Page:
The first time Koodiyattam was performed outside Kerala was in 1962 when scholar Dr. V Raghavan of Samskrita Ranga invited Guru Mani Madhava Chakyar to perform in Chennai. The maestro was then 63 years old.

Innumerable inscriptions from Chola times tell us of the philanthropy of Devadasis. They erected new shrines, rebuilt old and crumbling ones, plated some of the roofs with copper, gold and brass. They commissioned master sculptors (Sthapathis) to make gold and bronze images of gods, goddesses and saints to be installed in temples. To conduct the worship of these images, they also gifted rice and paddy. The wealthier Devadasis donated jewelry, lamps, plates, and bells made of solid gold for temple service.
(Lakshmi Vishwanathan, ‘Women of Pride: The Devadasi Heritage’)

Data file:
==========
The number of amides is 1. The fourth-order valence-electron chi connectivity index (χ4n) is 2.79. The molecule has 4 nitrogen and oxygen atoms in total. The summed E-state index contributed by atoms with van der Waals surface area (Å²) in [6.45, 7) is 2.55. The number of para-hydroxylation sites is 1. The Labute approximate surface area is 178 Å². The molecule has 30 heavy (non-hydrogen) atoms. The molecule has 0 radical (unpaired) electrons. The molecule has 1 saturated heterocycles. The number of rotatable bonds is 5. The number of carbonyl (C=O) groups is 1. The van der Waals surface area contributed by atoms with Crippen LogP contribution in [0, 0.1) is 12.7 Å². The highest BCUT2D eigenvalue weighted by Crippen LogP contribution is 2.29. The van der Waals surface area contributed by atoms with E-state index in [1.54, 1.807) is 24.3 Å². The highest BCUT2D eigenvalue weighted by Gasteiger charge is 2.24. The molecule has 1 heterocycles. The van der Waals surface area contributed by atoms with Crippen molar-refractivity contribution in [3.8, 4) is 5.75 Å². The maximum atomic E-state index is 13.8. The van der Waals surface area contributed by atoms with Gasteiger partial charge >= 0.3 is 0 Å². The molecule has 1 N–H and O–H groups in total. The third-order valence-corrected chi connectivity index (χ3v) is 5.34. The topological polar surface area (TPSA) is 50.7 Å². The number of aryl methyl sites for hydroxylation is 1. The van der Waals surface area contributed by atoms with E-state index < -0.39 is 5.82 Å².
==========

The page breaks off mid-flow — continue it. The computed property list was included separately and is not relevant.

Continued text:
A smile, in terms of the Natyashastra, comes under the category of Hasya Rasa. This rasa was often portrayed by women and other characters of lower status. The six ways of portraying the hasya rasa were listed as – smitam – the charming smile; hasita – gentle laughter attributed to persons of uttama or high rank; Vihasita – gentle (open) laughter or smile; Upahasita – satirical laughter of persons coming under the category of madhyama or middle status; Apahasita – silly and meaningless laughter and Atihasita – loud and roaring laughter displayed by persons of adhama or lower status.
(‘A dancer’s smile’ by Aranyani Bhargav)

Snippets - Monthwise listing